JavaMemoryModel: Reconsidering prioritized InterruptedExceptions

From: Doug Lea (
Date: Wed Nov 26 2003 - 08:56:23 EST

First, recapping background. The existing Object.wait spec says:

   If the current thread is interrupted by another thread while it is
   waiting, then an InterruptedException is thrown.

Some people have interpreted "waiting" to mean blocked waiting for a
notification, while others think it encompasses both waiting for
notification and waiting to re-acquire lock. This has led to all sorts
of disagreements over the years about what does happen and what should
happen. While you might think of this as an angels-on-pinheads
debate, it also shows in Java code that is implicitly dependent on one
or the other interpretation, so is at best non-portable. This can
arise only in a few designs using notify() as opposed to notifyAll(),
so doesn't have widespread impact. Further, it is pretty easy to write
such code in a way that is not dependent on which way JVMs implement
this. But the issue still needs to be addressed by JSR133 in order to
clarify requirements.

In the draft JSR133 spec we "resolve" this by legitimizing either of
these interpretations. This is phrased in terms of behavior when a
thread is notified and then interrupted, which is the case in which
different implementations may differ. The prefer-notify policy returns
normally if the thread was notified before it was interrupted; the
prefer-IE policy throws InterruptedException in this case. These
policies can be made otherwise equivalent with respect to issues like
avoiding spurious notifications without much of an implementation
burden on JVMs,.

But as Sylvia has noticed, it is tricky to specify this in a way that
avoids unintended implications about sequences of interrupts and
notifies -- the current draft needs some rewording if we continue to
take this approach. Also, allowing both policies makes it harder to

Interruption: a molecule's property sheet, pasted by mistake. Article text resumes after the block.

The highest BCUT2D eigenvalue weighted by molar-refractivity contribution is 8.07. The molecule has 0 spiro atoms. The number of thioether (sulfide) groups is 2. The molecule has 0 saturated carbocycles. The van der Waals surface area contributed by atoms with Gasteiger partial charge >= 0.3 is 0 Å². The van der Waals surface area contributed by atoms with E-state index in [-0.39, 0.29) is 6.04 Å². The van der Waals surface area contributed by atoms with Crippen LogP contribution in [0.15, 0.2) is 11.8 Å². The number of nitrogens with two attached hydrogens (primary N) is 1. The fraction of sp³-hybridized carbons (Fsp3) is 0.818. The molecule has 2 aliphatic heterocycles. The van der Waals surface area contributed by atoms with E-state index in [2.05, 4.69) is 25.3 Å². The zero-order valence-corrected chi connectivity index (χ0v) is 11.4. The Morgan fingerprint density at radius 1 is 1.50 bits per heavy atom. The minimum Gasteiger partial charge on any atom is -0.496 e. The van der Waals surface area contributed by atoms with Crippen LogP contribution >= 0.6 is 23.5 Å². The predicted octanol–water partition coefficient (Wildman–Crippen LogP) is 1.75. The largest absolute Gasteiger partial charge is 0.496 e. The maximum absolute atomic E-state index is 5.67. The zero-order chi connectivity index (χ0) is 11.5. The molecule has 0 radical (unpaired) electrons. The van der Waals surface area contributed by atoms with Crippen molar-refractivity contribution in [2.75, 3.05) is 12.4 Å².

model behavior. Neither of these especially bother me -- people doing
modeling and specification can somehow cope. But it does bother me
that if the spec is too subtle and complicated, programmers will
ignore it and instead rely on the particular behavior of the JVM they
happen to be using during development, in which case we are no better
off than now.

The only plausible path for making the spec simpler and more
deterministic is to require the prefer-notify policy.
The Object.wait spec can just add three words:
   If the current thread is interrupted by another thread while it is
   waiting FOR A NOTIFICATION...
and omit all other discussion of interrput/notify interactions.
Similar simplifications apply to the "full" version in JSR133 draft.
All ways of doing this for prefer-IE policy are less simple because
they must further describe notify-then-interrupt interactions.

There aren't any known challenging JVM implementation consequences of
this decision; it is a matter of restricting freedom. (In fact, the
prefer-IE policy is harder to implement on most systems.)

This choice is unfortunate in that the prefer-IE policy is always
better in systems that must deal with timely thread cancellation. If
it is not allowed, JVMs won't be able to help make systems more
responsive to interruptions as a quality-of-implementation feature.

But, as the main advocate of prefer-IE policy, I'm getting to think it
is worth giving this up for the sake of avoiding yet more years of
confusion and unintended non-portability.

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